Stanley Kubrick's cinematographic secrets at the University of Arts in London
BY PAMELA ZÚÑIGA, ART PROJECTS MANAGER OF THE BRITISH COUNCIL MEXICO
At the end of September of this year, I visited Stanley Kubrick's film archive, which includes some of the pieces that will be presented at the Stanley Kubrick exhibition, which will open on Wednesday, November 30, at Cineteca Nacional with support from the British Council Mexico. Curated by the Deutsches Filmmuseum, the exhibition consists of large-format projections, original objects, scripts, models, personal documents, photographs, costumes and more, which are part of the Kubrick family collection and private collectors.
The history of cinema has seen a few creators as prolific as Stanley Kubrick. Literary adaptations such as Lolita (1962) by Vladimir Nabokov, the futuristic furniture design innovations of 2001: A Space Odyssey (1968) and the psychedelic fashion aesthetics of A Clockwork Orange (1971) are just a few examples of the many themes that the filmmaker of American origin –but who developed most of his work on British soil– reinterpreted.
However, the masterpieces that changed the way we see film are not sparks of an unpredictable genius, but rather the result of a methodical and detailed form of work applied in each of his films. Kubrick made 12 films between the 1950s and 1990s, devoting considerable time to the research the pre-production process: what's behind the scenes, the visual machine gears. However, we were not aware of these procedures until years after his death, when his family opened the doors of his house to reveal to us that there was a hidden treasure in mysteriously closed and labelled boxes waiting to be discovered. It is at this moment that the other posthumous work of Kubrick began to be revealed: that of his archives.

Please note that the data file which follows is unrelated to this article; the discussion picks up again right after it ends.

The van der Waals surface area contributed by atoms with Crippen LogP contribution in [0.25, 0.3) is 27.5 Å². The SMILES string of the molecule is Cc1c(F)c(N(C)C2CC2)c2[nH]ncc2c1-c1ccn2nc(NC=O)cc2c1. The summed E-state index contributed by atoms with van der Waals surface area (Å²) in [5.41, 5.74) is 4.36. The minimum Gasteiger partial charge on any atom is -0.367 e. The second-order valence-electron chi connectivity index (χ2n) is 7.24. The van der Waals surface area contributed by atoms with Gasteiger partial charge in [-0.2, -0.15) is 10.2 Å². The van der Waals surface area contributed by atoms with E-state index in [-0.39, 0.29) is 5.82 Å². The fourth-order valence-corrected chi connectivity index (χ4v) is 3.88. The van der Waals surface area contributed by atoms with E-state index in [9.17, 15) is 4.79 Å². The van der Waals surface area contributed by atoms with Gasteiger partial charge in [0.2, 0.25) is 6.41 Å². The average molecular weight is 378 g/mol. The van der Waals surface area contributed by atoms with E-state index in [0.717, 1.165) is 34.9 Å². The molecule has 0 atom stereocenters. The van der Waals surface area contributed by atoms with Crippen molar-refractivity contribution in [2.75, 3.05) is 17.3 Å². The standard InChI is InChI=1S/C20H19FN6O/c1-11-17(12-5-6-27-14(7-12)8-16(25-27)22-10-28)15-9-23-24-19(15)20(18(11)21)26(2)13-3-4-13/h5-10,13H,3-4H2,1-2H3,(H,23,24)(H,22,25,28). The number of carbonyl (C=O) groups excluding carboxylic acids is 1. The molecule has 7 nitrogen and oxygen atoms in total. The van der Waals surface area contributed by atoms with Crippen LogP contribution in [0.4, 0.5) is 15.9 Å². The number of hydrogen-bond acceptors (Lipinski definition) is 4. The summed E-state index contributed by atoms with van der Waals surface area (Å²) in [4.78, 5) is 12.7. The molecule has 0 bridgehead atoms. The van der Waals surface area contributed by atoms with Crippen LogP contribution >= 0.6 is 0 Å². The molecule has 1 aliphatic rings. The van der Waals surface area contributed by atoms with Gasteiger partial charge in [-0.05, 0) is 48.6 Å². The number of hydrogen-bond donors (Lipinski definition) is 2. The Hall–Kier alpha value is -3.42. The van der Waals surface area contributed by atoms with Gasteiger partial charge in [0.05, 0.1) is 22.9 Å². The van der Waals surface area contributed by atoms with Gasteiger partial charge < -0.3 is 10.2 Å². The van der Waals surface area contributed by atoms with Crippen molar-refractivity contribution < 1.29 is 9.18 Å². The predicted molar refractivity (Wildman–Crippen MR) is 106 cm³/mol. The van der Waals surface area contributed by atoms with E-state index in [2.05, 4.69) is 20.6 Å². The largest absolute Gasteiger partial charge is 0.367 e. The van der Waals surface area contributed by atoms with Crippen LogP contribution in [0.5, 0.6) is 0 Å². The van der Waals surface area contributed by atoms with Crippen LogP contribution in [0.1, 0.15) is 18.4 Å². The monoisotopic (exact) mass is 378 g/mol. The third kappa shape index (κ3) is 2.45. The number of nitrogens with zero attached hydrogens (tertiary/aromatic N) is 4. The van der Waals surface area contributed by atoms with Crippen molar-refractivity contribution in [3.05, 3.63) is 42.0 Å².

Hundreds of boxes filled with research footage from Eyes Wide Shut (1999) with pictures of doors, interiors and details of everyday life, cafés, houses and streets in London. Recordings of Sue Lyon scene tests while filming Lolita (1962), memoranda with precise instructions for his assistants, fan letters filed according to where they came from, stacks of sheets from The Shining's typewriter (1980) with the phrase "All Work and No Play Makes Jack a Dull Boy" written in different languages thousands of times. Kubrick was well aware that this was going to be found and valued at the time of his death and thus an individual interest became an institutional project supported by the University of Arts in London (UAL) who acquired the archive in 2007 and whom since then preserves it in special climatic conditions, making sure that this legacy stays alive and doing a great work of diffusion so that filmmakers and students of art in general can approach it and learn about the incredible attention to details of Kubrick and how his methods created the most memorable images of the World cinematography.
This archive is kept alive and is not only housed in a quiet warehouse located in South London, but surrounded by the vibrant atmosphere of the University and its many students who inspired by it, have generated design pieces around it. This archive also travels, infecting filmmakers and moviegoers from other countries: in collaboration with the British Council Mexico, Cineteca Nacional has brought to Mexico the successful exhibition "Stanley Kubrick", which will open its doors to visitors from Mexico City starting on December 2016, after being exhibited around the world.